Pair of StuG III on the road in Greece. OPA!!!!!!!
Loaded Nebelwerfer & StuG III.
StuG III 7,5cm kwk. Love these tanks.
SS trooper working on a Nebelwerfer.
I didn’t have enough money to get both books so I only got one, but I did read half of the book. (I will have the book for my collection soon!)
"Leutnant Kurt Wolff. At first glance, you could only say ‘delicate little flower’. A slender, thin little figure, a very young face, whose entire manner is one of extreme shyness. He looks as if you could tip him backwards with one harsh word. But below this friendly schoolboy’s face dangles the order Pour le Mérite. And so far, these modest looking eyes have taken 30 enemy airplanes from the sky over the sights of his machine guns, set them afire, and made them smash to pieces on the ground. This slender youth is already one of the best men of the old Richthofen Staffel 11." - Karl Bodenschatz, in his Jagd in Flanders Himmel (“War in the Flanders Skies”).
Austro-Hungarian soldiers in uniforms with machine guns, WWI
One way to snuff a T34.
Ohhh yes indeed!
Dornier Do 17 ‘Fliegender Bleistift’
Messerschmitt Bf 110 - Hermann Göring was a proponent of the Bf 110, and nicknamed it his Eisenseiten. (Bf 110 G-4; Three-crew night fighter, FuG 202/220 Lichtenstein radar, optional Schräge Musik, usually mounted midway down the cockpit with the cannon muzzles barely protruding above the canopy glazing.)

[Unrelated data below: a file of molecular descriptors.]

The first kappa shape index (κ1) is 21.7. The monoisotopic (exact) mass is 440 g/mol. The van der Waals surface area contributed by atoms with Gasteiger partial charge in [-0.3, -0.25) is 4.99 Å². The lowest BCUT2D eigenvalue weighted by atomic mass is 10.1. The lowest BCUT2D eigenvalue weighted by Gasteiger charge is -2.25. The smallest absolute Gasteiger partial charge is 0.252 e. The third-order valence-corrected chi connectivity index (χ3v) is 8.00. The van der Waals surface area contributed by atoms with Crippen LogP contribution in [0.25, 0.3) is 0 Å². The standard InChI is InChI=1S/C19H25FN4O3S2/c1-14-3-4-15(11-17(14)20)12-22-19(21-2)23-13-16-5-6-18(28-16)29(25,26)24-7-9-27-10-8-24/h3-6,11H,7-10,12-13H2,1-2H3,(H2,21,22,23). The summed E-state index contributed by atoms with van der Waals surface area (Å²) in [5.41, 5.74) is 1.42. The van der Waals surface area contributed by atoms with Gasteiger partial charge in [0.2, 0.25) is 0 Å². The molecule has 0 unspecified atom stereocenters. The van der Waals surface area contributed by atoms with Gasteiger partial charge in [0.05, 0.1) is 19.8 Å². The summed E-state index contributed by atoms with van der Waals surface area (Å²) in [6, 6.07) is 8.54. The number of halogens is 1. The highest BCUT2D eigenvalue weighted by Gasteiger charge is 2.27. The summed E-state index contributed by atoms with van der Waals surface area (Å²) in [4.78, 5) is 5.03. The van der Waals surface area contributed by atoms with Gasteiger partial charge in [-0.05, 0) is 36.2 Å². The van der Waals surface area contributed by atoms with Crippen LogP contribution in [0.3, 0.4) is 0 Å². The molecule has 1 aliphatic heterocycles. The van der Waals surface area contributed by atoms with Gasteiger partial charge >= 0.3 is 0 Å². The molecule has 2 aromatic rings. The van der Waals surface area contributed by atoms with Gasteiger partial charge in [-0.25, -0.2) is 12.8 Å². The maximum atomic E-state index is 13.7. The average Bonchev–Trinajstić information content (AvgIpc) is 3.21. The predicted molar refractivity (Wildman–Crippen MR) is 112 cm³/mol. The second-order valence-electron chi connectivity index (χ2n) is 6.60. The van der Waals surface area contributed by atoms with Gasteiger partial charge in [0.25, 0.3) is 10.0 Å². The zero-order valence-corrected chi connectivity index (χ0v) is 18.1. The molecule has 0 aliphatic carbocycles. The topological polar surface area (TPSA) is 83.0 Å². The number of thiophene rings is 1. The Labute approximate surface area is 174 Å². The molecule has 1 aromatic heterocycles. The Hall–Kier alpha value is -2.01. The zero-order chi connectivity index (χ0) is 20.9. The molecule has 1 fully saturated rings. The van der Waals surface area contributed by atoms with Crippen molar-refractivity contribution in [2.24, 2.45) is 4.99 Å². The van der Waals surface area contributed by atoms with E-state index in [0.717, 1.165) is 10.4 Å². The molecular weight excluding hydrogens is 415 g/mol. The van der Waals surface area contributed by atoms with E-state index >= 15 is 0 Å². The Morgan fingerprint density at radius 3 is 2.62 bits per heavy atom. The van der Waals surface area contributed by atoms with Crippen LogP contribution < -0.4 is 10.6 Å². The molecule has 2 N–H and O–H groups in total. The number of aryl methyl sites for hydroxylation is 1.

Even in the last year of the war, 18 months after the Peenemunde Raid, Schräge Musik night fighters were still taking a fearful toll, for example on the Mitteland-Ems Canal Raid, 21 February 1945:
On this particular night the night fighters were to score heavily. The ground radar stations responsible for initial guidance to the vicinity of the bombers did their job well, as did the airborne radar operators to whom fell the task of final location of individual targets. The path of the returning bomber stream was clearly marked by the pyres of numerous downed victims. NJG-4 was operating from Gutersloh (later an RAF base) and in the space of 20 minutes, between 20.43 and 21.03, Schnaufer and his crew, using their upward firing cannons [from a Bf 110G night fighter], shot down seven Lancasters. As it was, on that black night, four night fighter crews accounted for 28 of the 62 bombers lost out of the 800 despatched.